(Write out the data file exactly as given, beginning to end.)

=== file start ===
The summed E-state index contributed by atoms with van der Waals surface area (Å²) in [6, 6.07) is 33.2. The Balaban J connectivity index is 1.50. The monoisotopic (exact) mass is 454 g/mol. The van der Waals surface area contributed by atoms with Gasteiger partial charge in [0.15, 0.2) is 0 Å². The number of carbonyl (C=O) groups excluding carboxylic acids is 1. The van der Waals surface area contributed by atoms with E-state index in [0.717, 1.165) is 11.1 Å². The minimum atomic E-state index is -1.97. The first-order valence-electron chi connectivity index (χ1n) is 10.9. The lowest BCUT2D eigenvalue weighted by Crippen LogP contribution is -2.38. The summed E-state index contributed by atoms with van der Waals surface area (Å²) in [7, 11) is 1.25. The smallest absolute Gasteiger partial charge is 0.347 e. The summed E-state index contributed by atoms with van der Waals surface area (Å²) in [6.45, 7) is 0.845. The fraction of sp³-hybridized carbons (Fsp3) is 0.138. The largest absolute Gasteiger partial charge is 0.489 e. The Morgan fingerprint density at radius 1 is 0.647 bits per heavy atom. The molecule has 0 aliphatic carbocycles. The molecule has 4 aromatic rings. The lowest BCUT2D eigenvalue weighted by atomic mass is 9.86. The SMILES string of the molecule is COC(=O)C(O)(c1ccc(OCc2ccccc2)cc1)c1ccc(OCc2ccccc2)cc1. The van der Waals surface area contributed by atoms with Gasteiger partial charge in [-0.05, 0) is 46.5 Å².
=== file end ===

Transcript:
The summed E-state index contributed by atoms with van der Waals surface area (Å²) in [6, 6.07) is 33.2. The Balaban J connectivity index is 1.50. The monoisotopic (exact) mass is 454 g/mol. The van der Waals surface area contributed by atoms with Gasteiger partial charge in [0.15, 0.2) is 0 Å². The number of carbonyl (C=O) groups excluding carboxylic acids is 1. The van der Waals surface area contributed by atoms with E-state index in [0.717, 1.165) is 11.1 Å². The minimum atomic E-state index is -1.97. The first-order valence-electron chi connectivity index (χ1n) is 10.9. The lowest BCUT2D eigenvalue weighted by Crippen LogP contribution is -2.38. The summed E-state index contributed by atoms with van der Waals surface area (Å²) in [7, 11) is 1.25. The smallest absolute Gasteiger partial charge is 0.347 e. The summed E-state index contributed by atoms with van der Waals surface area (Å²) in [6.45, 7) is 0.845. The fraction of sp³-hybridized carbons (Fsp3) is 0.138. The largest absolute Gasteiger partial charge is 0.489 e. The Morgan fingerprint density at radius 1 is 0.647 bits per heavy atom. The molecule has 0 aliphatic carbocycles. The molecule has 4 aromatic rings. The lowest BCUT2D eigenvalue weighted by atomic mass is 9.86. The SMILES string of the molecule is COC(=O)C(O)(c1ccc(OCc2ccccc2)cc1)c1ccc(OCc2ccccc2)cc1. The van der Waals surface area contributed by atoms with Gasteiger partial charge in [-0.05, 0) is 46.5 Å².